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Cost of Credit

Just as you compare prices and options when shopping for a car, it is important to comparison shop for a loan. Along with the various types of loans available, each lender offers different terms, rates, and fees that affect the cost of the loan. The amount of interest you pay depends on three things; the amount borrowed, the interest rate, and the term or length of the loan.

Interest Rates

Interest Rates

One of the most important factors to consider when selecting a loan is the interest rate. Interest is the price you pay for the privilege of borrowing money.

To aid comparison-shopping and eliminate hidden costs, lenders are required to specify the interest rate as an annual percentage rate (APR). The APR includes the interest rate plus all fees and costs, expressed on an annual basis. Choosing a loan with a lower APR will save you money.

An APR may be fixed or variable:

  • A fixed APR  is a specified percentage rate that does not change during the life of the loan. Most vehicle loans and mortgages have a fixed APR.
  • A variable APR  is usually specified as a certain percentage over a moving index, such as the Wall Street Journal Prime Rate. Some credit cards, home equity loans/lines of credit, and mortgages have a variable APR. Monthly payments on variable rate loans can fluctuate, so it is important to understand the loan agreement when considering this type of loan.

To demonstrate how the interest rate affects the cost of a loan, let's look at an example.

Samuel is purchasing a car from an auto dealership for $23,000. He has a down payment of $3,000, so he needs to borrow $20,000. The dealership will finance the car at an APR of 12 percent. Samuel's bank will finance the car at an APR of 8 percent. Let's calculate the cost of the loan and the monthly payments.

  Example 1 Example 2
Loan Amount $20,000 $20,000
Term 5 years 5 years
Interest Rate 8% 12%
Monthly Payment $405 $445
Total Interest Paid $4,331 $6,693

As you can see, the interest rate affects the amount of the monthly payment and the total amount of interest paid over the life of the loan. That's why comparison shopping is important.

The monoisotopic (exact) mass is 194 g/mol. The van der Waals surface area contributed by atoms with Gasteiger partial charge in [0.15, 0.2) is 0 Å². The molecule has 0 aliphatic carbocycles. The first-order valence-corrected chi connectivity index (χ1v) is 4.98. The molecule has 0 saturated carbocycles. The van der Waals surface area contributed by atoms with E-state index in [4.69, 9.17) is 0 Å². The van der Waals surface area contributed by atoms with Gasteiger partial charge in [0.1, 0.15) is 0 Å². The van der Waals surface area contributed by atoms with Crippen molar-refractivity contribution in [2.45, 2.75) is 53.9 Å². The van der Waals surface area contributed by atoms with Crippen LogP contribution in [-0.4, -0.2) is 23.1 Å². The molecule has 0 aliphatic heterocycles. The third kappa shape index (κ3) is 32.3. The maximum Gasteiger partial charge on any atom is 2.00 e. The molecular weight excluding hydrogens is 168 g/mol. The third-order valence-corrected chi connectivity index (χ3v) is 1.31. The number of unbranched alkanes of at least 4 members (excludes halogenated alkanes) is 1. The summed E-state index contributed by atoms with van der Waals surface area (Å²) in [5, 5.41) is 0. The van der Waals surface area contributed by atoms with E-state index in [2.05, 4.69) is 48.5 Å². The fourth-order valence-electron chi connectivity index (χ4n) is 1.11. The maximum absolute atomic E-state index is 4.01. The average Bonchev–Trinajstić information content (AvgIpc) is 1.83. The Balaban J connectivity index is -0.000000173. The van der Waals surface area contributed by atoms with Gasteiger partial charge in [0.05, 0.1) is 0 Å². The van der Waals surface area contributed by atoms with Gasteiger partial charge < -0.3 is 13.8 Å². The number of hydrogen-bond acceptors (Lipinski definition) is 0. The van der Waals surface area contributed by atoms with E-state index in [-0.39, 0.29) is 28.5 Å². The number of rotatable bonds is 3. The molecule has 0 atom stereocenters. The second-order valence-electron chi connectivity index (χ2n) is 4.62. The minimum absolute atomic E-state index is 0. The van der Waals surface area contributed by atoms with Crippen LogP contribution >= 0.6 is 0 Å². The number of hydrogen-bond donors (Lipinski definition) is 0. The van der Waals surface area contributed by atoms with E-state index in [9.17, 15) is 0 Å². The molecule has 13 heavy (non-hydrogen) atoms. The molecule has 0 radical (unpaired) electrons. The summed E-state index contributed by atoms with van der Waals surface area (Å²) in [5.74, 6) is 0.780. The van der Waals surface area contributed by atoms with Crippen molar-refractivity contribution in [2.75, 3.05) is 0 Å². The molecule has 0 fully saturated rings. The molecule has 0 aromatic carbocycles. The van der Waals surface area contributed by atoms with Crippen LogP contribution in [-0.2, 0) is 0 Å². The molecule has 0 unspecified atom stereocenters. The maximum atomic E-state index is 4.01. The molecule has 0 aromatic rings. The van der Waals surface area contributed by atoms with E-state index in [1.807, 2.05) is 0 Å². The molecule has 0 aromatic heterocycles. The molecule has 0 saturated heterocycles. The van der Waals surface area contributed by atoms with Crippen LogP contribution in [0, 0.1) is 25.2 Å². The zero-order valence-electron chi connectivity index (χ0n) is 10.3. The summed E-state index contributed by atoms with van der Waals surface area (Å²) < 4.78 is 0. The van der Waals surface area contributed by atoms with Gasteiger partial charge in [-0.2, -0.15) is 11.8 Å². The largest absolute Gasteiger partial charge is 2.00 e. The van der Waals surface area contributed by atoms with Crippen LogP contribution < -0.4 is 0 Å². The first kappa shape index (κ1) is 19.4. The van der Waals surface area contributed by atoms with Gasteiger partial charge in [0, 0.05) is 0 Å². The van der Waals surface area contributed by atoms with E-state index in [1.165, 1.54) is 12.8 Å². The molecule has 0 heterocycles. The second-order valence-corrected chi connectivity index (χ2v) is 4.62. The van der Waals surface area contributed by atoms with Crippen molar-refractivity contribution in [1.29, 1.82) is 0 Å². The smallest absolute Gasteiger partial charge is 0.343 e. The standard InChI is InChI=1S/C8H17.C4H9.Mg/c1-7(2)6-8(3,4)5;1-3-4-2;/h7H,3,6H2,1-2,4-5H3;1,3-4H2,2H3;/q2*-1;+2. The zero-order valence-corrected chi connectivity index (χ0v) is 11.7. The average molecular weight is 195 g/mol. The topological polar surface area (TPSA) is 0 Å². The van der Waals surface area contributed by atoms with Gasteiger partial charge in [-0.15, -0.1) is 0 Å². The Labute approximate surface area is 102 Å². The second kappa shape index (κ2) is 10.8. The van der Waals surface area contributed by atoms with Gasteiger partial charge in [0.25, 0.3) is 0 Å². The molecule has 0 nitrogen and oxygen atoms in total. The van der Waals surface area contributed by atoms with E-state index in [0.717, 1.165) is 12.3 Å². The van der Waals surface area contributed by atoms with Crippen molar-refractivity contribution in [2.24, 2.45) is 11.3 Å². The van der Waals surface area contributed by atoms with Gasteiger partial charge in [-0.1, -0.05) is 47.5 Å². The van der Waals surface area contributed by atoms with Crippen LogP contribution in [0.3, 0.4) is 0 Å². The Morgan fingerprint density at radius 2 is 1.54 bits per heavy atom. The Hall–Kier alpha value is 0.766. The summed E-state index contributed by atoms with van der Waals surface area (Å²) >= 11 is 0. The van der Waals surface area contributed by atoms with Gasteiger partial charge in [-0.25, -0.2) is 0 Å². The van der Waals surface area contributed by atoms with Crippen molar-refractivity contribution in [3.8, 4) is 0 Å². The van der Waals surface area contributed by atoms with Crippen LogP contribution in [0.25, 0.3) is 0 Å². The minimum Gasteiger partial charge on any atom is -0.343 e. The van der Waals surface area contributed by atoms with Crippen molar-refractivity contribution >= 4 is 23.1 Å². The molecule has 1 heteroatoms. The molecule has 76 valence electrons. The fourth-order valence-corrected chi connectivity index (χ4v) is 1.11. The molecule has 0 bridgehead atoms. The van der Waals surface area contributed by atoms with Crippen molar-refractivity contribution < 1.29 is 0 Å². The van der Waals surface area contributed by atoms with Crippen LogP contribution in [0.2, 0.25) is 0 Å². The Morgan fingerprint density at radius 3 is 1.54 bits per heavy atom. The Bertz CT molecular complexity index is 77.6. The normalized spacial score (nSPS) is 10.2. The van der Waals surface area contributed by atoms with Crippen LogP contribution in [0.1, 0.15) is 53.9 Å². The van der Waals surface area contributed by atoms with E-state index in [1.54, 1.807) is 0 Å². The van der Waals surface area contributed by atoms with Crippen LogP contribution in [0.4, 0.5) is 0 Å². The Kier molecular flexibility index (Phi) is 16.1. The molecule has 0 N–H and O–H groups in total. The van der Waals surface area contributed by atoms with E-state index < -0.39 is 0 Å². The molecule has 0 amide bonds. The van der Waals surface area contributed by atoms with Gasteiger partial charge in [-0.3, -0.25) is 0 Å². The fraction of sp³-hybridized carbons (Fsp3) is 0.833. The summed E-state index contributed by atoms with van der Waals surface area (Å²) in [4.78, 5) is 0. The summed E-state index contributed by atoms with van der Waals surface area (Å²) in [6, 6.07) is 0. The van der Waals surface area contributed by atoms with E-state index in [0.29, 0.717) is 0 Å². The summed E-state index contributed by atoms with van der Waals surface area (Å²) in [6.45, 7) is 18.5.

Loan Term

Loan Term

The term is the amount of time allowed to repay the loan. Monthly payments, including principal and interest, are predetermined at a set amount to extinguish the debt by the end of the term. Most lenders allow you to pay off the loan early without penalty.

Although a longer term means lower payments, it also means you will pay more interest over the life of the loan. While affordable payments are an important consideration when selecting a loan term, other factors to consider are the total amount of interest paid, how long you will keep the financed item, and its value at the end of the term.

To demonstrate how the term affects the cost of a loan, let's look at an example.

Hannah is shopping for a new car. She has $2,000 for a down payment and wants to keep her monthly payments under $500. Hannah compares loan amounts and terms on the chart below.

  Example 1 Example 2 Example 3
Loan Amount $30,000 $30,000 $20,000
Term 5 years 7 years 5 years
Rate 8% 8% 8%
Monthly Payment $608 $468 $406
Total Interest Paid $6,498 $9,277 $4,332
Total Cost of Loan $36,498 $39,277 $24,332

The monthly payment on a $30,000 loan is within her budget only if she finances it for a seven-year term. Hannah opts for a more affordable car. She borrows $20,000 for a five year term, saving nearly $5,000 in interest over the life of the loan.  

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